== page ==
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'I'm amazed': device that restores corked wine passes the taste test
By Nina Goswami

The sommelier arrives with a 525 pounds bottle of wine and presents it with a flourish. It is a 1982 Chateau La Fleur-Petrus Pomerol Bordeaux, and expectations are high.

He tastes a sample of the decanted wine - and grimaces. Instead of a clean, fresh, fruity taste, it is dank, musty and flat. The wine has gone off - "corked" in the argot of the industry.

Previously the only solution was to pour it down the sink - but not any more. A French biochemist has invented a device that chemically "cleans up" corked wine, restoring its original bouquet.

It is estimated that as many as one in 10 bottles is contaminated with TCA - or 2,4,6-trichloroanisole - a chemical compound sometimes created when cork is washed. The contamination costs the consumer and the industry an estimated 340 million pounds a year.

Prof Gerard Michel, a biochemist from Burgundy , one of the world's top wine-making regions, claims that his invention can return foul-smelling, noxious red, white or sparkling wine to their former glory in less than an hour.

The device, called Dream Taste, will go on sale in Britain at a cost of 40 pounds, plus 3 pounds for each of the chemical treatments required for each bottle. It works by using an ionised material known as copolymer to absorb the cork-tainted molecules in the wine.

The corked wine has to be decanted into a conical plastic decanter and then the copolymer - shaped like a bunch of grapes - is immersed in the wine until the bitter taste disappears.

Once all the contaminated molecules have been withdrawn the copolymer is thrown away and the wine is ready to drink.

Prof Michel, who created the kit with Laurent Villaumea, his colleague at the Vect 'Ouer laboratory in Meursault, said that the invention was the result of more than 20 years of experience travelling the vineyards of the world studying cork taint.

It can, however, be a slow process. "A low-level taint will disappear in a few minutes but a high-level taint will take an hour or more," said Prof Michel. "To get this result we conducted thousands of tests and we used specialists trained to detect cork taint to tiny levels, as low as two nanograms of TCA per litre." The average taster can normally detect corked wine at around three to four nanograms.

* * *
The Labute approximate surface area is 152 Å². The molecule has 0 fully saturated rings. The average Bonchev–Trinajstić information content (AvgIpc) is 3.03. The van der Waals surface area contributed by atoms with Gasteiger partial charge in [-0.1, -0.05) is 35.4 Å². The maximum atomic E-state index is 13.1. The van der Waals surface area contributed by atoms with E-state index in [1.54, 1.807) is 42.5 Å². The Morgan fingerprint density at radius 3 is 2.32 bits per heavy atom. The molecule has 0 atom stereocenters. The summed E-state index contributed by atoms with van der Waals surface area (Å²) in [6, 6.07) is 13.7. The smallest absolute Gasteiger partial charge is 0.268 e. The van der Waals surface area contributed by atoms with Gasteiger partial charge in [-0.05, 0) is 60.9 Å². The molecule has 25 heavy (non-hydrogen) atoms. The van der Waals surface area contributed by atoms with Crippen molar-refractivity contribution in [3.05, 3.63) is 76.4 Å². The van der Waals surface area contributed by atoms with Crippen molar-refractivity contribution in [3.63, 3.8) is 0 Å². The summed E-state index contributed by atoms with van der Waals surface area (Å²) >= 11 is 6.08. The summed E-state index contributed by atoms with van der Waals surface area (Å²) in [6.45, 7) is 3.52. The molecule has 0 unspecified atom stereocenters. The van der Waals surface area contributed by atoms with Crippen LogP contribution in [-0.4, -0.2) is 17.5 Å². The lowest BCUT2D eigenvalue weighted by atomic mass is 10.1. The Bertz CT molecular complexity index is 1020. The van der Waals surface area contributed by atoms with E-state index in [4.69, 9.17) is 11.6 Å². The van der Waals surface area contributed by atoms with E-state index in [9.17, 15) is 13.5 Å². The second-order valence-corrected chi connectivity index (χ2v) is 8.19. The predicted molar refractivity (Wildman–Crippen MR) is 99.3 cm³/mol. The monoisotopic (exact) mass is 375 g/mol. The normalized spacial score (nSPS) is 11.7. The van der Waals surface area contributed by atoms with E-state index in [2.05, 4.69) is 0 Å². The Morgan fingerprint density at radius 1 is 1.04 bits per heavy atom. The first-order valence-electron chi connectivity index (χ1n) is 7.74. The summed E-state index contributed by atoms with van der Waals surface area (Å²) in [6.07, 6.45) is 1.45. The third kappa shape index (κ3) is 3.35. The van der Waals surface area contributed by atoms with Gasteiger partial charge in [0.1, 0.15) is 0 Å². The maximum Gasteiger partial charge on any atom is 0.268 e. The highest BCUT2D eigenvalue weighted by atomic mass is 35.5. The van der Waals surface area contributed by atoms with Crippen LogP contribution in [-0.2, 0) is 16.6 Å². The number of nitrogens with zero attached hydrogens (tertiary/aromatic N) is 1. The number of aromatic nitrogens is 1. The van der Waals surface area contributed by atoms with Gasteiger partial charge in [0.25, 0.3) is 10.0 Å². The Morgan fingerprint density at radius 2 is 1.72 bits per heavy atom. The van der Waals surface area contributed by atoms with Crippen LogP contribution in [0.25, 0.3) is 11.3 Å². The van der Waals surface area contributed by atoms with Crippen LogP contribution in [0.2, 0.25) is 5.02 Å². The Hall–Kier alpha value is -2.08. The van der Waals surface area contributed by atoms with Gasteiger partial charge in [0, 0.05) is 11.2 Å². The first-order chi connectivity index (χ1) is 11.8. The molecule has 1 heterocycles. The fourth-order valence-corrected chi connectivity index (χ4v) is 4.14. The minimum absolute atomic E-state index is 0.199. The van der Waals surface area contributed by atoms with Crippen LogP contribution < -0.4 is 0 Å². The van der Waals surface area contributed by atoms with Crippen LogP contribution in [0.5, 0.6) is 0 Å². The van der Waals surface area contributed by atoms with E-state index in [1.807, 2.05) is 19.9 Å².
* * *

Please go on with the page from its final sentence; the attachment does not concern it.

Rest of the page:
To see if Dream Taste lived up to the marketing hype, The Sunday Telegraph arranged for wine connoisseurs to put it to the test at the Greenhouse, a Michelin-starred restaurant in Mayfair, London, which has the country's largest and most diverse wine list. The test was carried out on two of the six corked bottles of wine the restaurant had opened in the past week.

Before the tasting, James Payne, the Greenhouse's head sommelier, was sceptical that the wines could be improved within an hour. "The wines that we have in this selection of corked wines are all vintage so are more likely to be heavily corked, so I can't believe that they will be brought back to full standard in a short space of time."

The two wines chosen were a 1999 Domaine Pierre Damay burgundy, priced at 95 pounds, and a 1982 Chateau La Fleur-Petrus Pomerol Bordeaux, 525 pounds on the wine list.

Mr Payne said: "We have chosen these two as the burgundy is the least unpleasant on the palate so if this works we should see an improvement more quickly. The Bordeaux is very heavily corked so will put the kit to the test." The Domaine Pierre Damay was tested first. After 20 minutes Mr Payne rolled the wine and held it to his nostrils. "On the nose the taint, which gave a dank, musty aroma, has gone," he said. However, as his put the wine to his lips he grimaced. "There's a touch less bitterness on the finish in comparison to 20 minutes ago but no real improvement," he said. "Not convinced as yet."

Another 20 minutes passed and James tasted again. He looked surprised and did not speak for a few seconds. "Now if I didn't know I wouldn't reject that," he said. "The bitterness has gone. On the nose the dank, pungent smell has gone. I'm amazed. I really didn't think it would work.

"You expect a wild forest fruit character like a wild strawberry, cherry freshness, which is just under-ripe with a crisp crunchy acidity - that was masked by the musty, mouldy, dank flavours, but now those original flavours are back."

He rinsed out the Dream Taste decanter to test the Bordeaux . After an hour and a half, however, he was disappointed: " Bordeaux should have a rich Christmas cakey, stewed fruit taste to it. But this is just very bitter, like stewed tea and cold stewed tea at that. Not impressed at all at the moment. This one will need a few more hours."

Though impressed by the device, James said that it would be useless for restaurants: "We just don't have the time to be messing around with jugs and plastic grapes. However, I can see this being great for home."

Embag, the company marketing Dream Taste, said it had received more than 10,000 advance orders in France , mainly from the wine trade, and the invention has won over some of Europe 's harshest wine critics. Laure Gasparatto, from Le Figaro newspaper, said: "The experience is surprising. Little by little, the taster perceives an extraordinary evolution in the wine. Its normal characteristics reappear."

Others are more sceptical. Marianne McKay, who runs a wine production degree at the University of Brighton , offered "reserved praise".

She said: "The chemical principle is sound. Polymers have been used in separation technologies for decades. But the polymer would have to be extremely selective to remove only a single type of molecule from the wine and not some of the 'good' aroma contributors, too. Also, leaving wines for an hour before drinking can sometimes - especially for whites - mean you risk losing the freshness."


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